From: Simon Sapin <simon.sapin@kozea.fr>

Date: Tue, 10 Jan 2012 17:15:33 +0100

Message-ID: <4F0C6425.5030600@kozea.fr>

To: www-style@w3.org

Date: Tue, 10 Jan 2012 17:15:33 +0100

Message-ID: <4F0C6425.5030600@kozea.fr>

To: www-style@w3.org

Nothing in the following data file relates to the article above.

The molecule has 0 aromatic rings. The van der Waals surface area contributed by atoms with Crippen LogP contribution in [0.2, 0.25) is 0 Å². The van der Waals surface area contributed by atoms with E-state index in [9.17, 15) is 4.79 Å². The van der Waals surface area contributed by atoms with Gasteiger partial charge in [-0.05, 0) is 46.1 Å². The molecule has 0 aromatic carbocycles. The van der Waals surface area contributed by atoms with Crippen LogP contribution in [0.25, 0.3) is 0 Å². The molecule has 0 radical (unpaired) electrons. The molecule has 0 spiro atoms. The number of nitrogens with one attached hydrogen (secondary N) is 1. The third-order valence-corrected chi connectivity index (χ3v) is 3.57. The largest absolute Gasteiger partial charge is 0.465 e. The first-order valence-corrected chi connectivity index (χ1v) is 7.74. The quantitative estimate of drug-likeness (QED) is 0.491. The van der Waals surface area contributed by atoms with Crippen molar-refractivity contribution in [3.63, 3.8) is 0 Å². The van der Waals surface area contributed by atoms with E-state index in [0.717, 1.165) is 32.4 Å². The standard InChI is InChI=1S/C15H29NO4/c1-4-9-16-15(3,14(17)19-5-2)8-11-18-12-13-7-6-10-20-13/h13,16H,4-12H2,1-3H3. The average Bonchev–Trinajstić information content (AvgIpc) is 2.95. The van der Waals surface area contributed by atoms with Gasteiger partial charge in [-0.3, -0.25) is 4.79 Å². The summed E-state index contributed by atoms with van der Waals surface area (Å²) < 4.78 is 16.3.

Hi, I am in the process of implementing margin boxes from CSS3 Paged Media in WeasyPrint. One particular pain point is Section 6.3.2 Margin Box Variable Dimension Computation Rules. This section describes *what* is the desired behavior, but leaves the implementer with no clue as to *how* to do it. For comparison, the next section on Fixed Dimension is much closer to an algorithm. http://dev.w3.org/csswg/css3-page/#margin-dimension First, has anyone implemented this and is willing/able to share the algorithm under an appropriate license for use in other UAs? To give a quick overview: 3 margin boxes that share the same side are laid-out together in one direction. The problem can be seen as a system of: * 0 to 9 variables (properties with a computed value of 'auto') * 0 to 6 linear inequality constraints (lower and/or upper bounds on widths) * 1 or 2 linear equality constraints (the total sum if fixed; the middle box must be centered if it "exists") * a quadratic goal function that must be minimized (sum of squared margins) This kind of problem is known as quadratic programming: http://en.wikipedia.org/wiki/Quadratic_programming General solvers exist, but they are based on iterative algorithms that can be slow and only give an approximate solution. Also, they’re often based on a whole numeric/scientific package. A big dependency for a CSS UA that has otherwise no need for such solvers. Furthermore, I believe that a general solver is not required. For any set of input, I can tell without iterating what the output should be. (In other words, the algorithm could be made of conditionals, without loops.) I only have a hard time writing that algorithm. 9 properties that may or may not be auto give 2^9 = 512 cases. These can be reduced by symmetry but there are still a lot of cases with different behaviors, especially when rule 2 applies. (When the middle box exists and must be centered.) Implementing CSS is generally not trivial, but I find this particular section especially troublesome. I’ve been at it for weeks. Did I miss something obvious? Regards, -- Simon SapinReceived on Tuesday, 10 January 2012 16:19:30 GMT

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